Majority of Indonesian MPs receive 'fail' grade
Watchdog group's damning report ahead of April 9 election
Indonesian elected officials "don't yet fully understand" their responsibilities, says Sebastian Salang, chairman of Indonesian Parliament Watch.
April 4, 2014
A political watchdog group has given a 'fail' grade to more than 80 percent of Indonesian legislators, charging elected officials with gross incompetence and failing to respond to constituents.
The damning report, by Indonesian Parliament Watch, was released on Thursday, days before Indonesia’s April 9 parliamentary elections.
The report graded members of Indonesia’s House of Representatives on a variety of criteria, including attendance, constituent affairs and financial accounting. While Indonesia’s political system is notorious for rampant corruption and abuse of powers, the report focused on elected officials' day-to-day job performance.
The report, the result of 18 months of research, gave 435 of 519 parliamentarians fail grades.
Indonesian Parliament Watch chairman, Sebastian Salang, said the report showed that elected officials “don’t yet fully understand” their responsibilities.
“This report shows that our parliamentarians are still causing more concern,” he said.
Eva Kusuma Sundari, an incumbent parliamentarian from the Democratic Party of Struggle, said she hopes to learn from the report and will improve her performance. Sundari received a score of 5.92, considered “good enough”. Scores below 4.00 are considered “very bad”.
“There are many things I need to make it better,” she told ucanews.com.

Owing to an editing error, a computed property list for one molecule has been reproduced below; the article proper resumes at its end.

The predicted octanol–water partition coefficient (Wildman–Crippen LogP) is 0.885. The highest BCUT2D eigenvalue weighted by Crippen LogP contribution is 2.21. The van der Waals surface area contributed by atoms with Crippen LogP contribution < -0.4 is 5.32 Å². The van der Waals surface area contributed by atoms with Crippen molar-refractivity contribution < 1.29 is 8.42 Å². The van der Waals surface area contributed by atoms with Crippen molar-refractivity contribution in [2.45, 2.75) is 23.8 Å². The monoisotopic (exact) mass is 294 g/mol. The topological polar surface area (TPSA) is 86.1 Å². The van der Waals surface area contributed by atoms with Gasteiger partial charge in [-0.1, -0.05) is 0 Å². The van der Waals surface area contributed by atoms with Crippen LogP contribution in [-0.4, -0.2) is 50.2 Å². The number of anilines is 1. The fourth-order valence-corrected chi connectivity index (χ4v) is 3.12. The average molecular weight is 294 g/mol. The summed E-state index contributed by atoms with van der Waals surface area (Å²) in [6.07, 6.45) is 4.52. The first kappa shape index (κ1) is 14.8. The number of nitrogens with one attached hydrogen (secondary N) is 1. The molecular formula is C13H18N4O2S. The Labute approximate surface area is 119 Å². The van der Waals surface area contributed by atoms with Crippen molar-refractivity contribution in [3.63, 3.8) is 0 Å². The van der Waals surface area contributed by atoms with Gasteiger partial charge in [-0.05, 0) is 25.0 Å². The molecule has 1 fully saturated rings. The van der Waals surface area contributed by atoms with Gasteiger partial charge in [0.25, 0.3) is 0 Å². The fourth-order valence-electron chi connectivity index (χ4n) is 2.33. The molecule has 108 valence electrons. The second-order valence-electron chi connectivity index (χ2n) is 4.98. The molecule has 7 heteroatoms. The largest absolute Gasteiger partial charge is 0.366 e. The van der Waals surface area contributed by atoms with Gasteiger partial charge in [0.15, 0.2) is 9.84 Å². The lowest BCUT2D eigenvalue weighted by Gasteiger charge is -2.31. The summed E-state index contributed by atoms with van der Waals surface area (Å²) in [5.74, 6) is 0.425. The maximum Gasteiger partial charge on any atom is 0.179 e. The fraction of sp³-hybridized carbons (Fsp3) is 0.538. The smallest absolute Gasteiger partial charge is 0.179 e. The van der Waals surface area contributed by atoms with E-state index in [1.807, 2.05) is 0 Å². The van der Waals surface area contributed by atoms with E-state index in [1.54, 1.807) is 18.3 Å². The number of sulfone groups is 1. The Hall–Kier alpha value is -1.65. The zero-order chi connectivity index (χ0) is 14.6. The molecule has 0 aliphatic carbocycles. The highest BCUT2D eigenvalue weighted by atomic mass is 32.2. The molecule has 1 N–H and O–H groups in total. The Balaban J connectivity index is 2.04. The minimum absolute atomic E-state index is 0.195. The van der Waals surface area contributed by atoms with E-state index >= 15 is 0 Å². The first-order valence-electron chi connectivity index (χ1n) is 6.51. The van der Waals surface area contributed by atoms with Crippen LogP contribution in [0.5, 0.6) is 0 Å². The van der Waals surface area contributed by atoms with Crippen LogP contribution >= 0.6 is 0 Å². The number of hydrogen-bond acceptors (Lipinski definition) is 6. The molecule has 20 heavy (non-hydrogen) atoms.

Jacobus Kristiadi, a political analyst from the Center for Strategic and International Studies, said the report was a valuable breakthrough and part of an effort to nurture democracy in Indonesia.
“It indicates that civil society is strong enough in controlling a public organization like the House of Representatives. It’s a one-step-forward movement in our democracy,” Kristiadi told ucanews.com.
But Kristiadi also lamented parliamentarians’ poor performances.
“They sit in the House of Representatives and do not think about the people they represent. Instead, they think about their own interests,” he said.
He hoped that people will take the report into consideration before electing candidates in the parliamentary election. “Thus, they can vote for the right candidates,” he said.
The upcoming elections will be the fourth in Indonesia since former president Suharto’s 31 years in power ended in 1998 amid violent government protests. This year, Indonesians will elect 560 members to the House of Representatives and 132 members to the Regional Representative Council.
Indonesian Parliament Watch, which was founded to monitor the legislative and executive branches, has previously criticized elected officials for dereliction of duty.
Last year, the watchdog said that up to 90 percent of House members displayed an unacceptable level of performance during the past term, and called for an ethics investigation into lawmakers for chronic absenteeism during plenary sessions and legislative meetings.
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